Please allow me to make my point via your newspaper. It is my view that newspapers in particular should be extremely cautious and sensitive with regard to the exposure of females whether it is an advert or news article. One reason being that while we encourage our children to read extensively to improve on the language and generally newspapers are a source of information, the extent of nudity in some newspapers prevents parents from allowing their children to look at these newspapers. In some instances, parents were caught in an embarrassing situation, parent/child to have opened to the page wherein this almost naked picture is displayed – what is the parent/child suppose to?
My view is not based on some extremists' opinion and hope this is not misconstrued. Surely we all would like our children to benefit from the wealth of information carried in the newspapers and therefore I would urge your paper to seriously consider my viewpoint.
Outages are here to stay, Eskom says - hail or sunshine. This blatant message is the latest news headline in South Africa media.
Obviously this message will be a blow to the economy. Loss of production and trading in shopping centres is a huge burden on any developing market. Ironically South Africans have never experienced such shortages in the past, so why now? Therefore, being new to us, we will have to adapt to this new lifestyle of frequent blackouts and interruptions.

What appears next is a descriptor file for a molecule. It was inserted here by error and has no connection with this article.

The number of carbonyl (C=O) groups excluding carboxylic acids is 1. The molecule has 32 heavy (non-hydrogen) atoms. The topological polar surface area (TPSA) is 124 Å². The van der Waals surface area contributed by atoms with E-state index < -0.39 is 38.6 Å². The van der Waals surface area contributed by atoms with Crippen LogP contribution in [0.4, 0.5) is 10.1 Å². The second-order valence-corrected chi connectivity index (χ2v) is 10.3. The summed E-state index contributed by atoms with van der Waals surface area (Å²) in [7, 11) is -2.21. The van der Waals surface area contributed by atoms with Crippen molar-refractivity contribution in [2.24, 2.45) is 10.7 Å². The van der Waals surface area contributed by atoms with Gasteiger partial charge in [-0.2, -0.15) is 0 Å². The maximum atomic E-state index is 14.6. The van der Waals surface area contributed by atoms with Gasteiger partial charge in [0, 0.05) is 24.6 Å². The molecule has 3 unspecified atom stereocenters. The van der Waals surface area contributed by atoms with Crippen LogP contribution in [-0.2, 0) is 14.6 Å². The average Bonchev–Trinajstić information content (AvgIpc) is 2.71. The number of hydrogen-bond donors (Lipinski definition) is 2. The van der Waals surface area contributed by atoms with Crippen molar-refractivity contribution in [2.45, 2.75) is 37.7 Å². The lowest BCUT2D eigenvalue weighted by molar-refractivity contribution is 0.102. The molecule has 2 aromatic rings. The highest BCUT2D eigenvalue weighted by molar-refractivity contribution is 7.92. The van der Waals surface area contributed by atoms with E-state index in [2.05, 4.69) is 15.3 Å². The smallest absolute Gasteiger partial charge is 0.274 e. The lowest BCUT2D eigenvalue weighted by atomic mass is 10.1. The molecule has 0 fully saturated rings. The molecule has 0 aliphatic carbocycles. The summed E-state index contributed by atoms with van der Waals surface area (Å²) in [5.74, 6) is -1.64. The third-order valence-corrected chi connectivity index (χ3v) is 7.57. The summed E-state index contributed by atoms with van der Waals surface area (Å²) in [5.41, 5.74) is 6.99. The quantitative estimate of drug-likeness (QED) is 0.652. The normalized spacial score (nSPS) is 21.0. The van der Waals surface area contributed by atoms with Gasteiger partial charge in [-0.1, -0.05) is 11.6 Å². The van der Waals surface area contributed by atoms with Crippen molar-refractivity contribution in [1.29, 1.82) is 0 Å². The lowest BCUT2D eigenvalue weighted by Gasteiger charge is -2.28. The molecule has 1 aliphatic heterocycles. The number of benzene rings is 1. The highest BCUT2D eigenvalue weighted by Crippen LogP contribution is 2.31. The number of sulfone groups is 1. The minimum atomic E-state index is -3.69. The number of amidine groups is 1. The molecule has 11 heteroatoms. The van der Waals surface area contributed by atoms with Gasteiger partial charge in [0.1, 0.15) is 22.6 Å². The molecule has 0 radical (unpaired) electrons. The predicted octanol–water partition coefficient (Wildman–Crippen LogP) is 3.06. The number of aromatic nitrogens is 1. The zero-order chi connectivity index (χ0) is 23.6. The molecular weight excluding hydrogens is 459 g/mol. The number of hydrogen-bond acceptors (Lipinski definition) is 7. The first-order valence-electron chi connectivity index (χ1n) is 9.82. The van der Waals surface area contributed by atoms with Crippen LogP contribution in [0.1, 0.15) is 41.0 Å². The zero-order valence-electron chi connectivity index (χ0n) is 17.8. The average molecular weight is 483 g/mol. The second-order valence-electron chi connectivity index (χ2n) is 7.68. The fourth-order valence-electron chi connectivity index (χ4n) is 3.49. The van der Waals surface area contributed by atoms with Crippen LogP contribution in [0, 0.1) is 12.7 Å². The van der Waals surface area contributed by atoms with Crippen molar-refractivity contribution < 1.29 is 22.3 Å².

However if shortages are here to stay then it should be fairly distributed in the sense that all citizens living in all areas should share the shortages equally. Without being prejudiced, I suggest Eskom concentrate on providing a full supply of electricity locally before expanding into neighbouring courtiers.
The Daily News
I refer to the article "Savage Dogs Return" which leaves me with the impression that dangerous dogs are better living creatures than human beings. Disgusting as it may sound but the reality of the matter is that little has been done to reprimand the owner of the dog who is now free to enjoy the company of his dogs once more.
A young boy has been mauled and is in a state of initial recovery from a traumatising experience that may remain with him for the rest of his life. Yet the owner is free to bring back these vicious dogs into the easy reach of the public and endanger other humans. Don't we have some sense of feeling for the little child and the public at large? Surely the SPCA/SAPS have some law or regulation to protect the public. Surely the owner can think for himself without actually being told or guided by the law to do the right thing and risk the lives of others by housing these maulers in the neighbourhood.
I am not making particular reference to this case but generalizing about incidents such as this that we often read about in local newspapers. Furthermore it is time that the government introduce special laws with regard to housing dogs that are generally vicious by nature.